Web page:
Battling with money

From then on, we lived a precarious existence, constantly worried about money in vs money out. I was a features editor and my husband a lecturer – and we found it tough. I can’t even begin to think how hard it was for those with less well-paid jobs, families, elderly relatives and so forth. To fight off an uncertain future, we were persuaded into purchasing an endowment policy. Hollow laughter. We’ve had 25 years of anxiety watching its worth dwindle. And yes, our first house sold for half as much again (in nine months), but when we moved again in the mid-1990s, the value actually went down.

Job insecurity

With a seesaw economy, jobs come and go. Even in universities, staff became nervous with the loss of tenure as the Government started to meddle with academia. Lecturers could simply be made redundant. It was shocking. People joined unions, but which one? Some were too active, others inadequate.

The feminist lie

And finally, I recall the difficulties of being a professional woman in what was still ostensibly a male-dominated profession. But wait? Surely with a strong female role model in power, this was a post-feminist era, offering opportunities to women with the right skills? Piffle. Many men I worked with were nervous of strong women so tended to be on the defensive. If you swore, you were considered unprofessional. If you didn’t, you weren’t up to the job. I always made sure I walked around the office with a large A4 file held in front of my chest to stop the oglers. You also had to laugh at their jokes and they wouldn’t laugh at yours. A favourite trick of the 1980s macho guy was to pretend not to hear your quip, then repeat it in a loud voice until everybody else laughed. You can’t fight that, but I did power-dress. It's vital when you’re five foot one and a bit. I also wore steel-tipped court shoes so they could hear me coming.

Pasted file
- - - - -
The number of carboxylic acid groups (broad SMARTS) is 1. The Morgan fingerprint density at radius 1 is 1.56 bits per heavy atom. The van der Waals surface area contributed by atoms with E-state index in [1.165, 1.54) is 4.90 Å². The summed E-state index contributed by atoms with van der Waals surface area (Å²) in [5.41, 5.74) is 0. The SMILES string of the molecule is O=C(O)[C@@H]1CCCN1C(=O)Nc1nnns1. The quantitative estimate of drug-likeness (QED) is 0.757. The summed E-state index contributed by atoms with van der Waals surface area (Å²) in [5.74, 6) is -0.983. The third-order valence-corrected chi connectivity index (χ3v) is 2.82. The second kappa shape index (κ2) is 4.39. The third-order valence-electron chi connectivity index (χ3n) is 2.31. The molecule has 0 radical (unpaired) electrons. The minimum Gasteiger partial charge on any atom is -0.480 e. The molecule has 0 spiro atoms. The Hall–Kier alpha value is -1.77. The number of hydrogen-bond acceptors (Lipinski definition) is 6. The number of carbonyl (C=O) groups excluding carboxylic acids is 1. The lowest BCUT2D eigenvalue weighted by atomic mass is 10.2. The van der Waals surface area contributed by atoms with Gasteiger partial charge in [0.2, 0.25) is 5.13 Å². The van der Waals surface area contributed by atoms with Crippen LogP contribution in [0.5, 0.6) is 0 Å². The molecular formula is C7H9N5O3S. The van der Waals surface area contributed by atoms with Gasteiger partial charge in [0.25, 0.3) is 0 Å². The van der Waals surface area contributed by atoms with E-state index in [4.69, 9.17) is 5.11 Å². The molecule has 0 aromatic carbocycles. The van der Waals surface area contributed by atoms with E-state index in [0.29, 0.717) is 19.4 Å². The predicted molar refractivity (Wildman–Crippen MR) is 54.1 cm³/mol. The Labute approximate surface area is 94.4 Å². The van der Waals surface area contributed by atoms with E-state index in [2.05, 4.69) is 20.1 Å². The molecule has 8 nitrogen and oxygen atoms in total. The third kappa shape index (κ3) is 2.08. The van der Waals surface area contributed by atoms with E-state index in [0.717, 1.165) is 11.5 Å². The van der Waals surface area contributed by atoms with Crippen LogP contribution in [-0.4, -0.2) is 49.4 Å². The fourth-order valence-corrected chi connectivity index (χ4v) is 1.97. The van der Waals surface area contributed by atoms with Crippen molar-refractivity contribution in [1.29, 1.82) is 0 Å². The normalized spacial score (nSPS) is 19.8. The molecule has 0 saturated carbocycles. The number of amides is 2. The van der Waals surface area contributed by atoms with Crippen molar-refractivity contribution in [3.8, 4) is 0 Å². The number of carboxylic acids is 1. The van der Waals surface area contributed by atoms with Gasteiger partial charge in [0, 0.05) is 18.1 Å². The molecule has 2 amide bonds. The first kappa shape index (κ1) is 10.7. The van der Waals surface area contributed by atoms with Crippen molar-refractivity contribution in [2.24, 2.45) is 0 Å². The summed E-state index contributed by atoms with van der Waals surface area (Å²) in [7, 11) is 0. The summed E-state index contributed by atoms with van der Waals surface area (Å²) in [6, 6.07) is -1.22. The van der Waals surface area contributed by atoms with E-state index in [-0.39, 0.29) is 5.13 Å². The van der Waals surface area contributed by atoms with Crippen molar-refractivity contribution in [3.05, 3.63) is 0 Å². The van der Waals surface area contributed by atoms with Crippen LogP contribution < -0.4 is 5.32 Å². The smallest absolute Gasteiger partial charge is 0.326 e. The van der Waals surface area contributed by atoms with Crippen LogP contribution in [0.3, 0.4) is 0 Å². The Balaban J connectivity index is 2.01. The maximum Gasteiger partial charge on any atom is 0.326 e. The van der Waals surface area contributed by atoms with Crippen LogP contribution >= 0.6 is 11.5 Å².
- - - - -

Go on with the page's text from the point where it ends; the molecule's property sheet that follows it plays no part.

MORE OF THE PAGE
So, the 1980s.

Huge technological changes, mingled with dreadful disasters such as the capsizing of the Herald of Free Enterprise and the King’s Cross Fire. There were great movies, apart from Octopussy (obviously), and superb music, with stonking anthems from the likes of Tears for Fears, Simply Minds and the Eurythmics. And it did end with perestroika and fall of the Berlin Wall. So, some good stuff. But let’s not forget what it was really like for most of us.

Just don’t mention Kylie Minogue, all right?

By Pamela Kelt, alias A. J. Monkton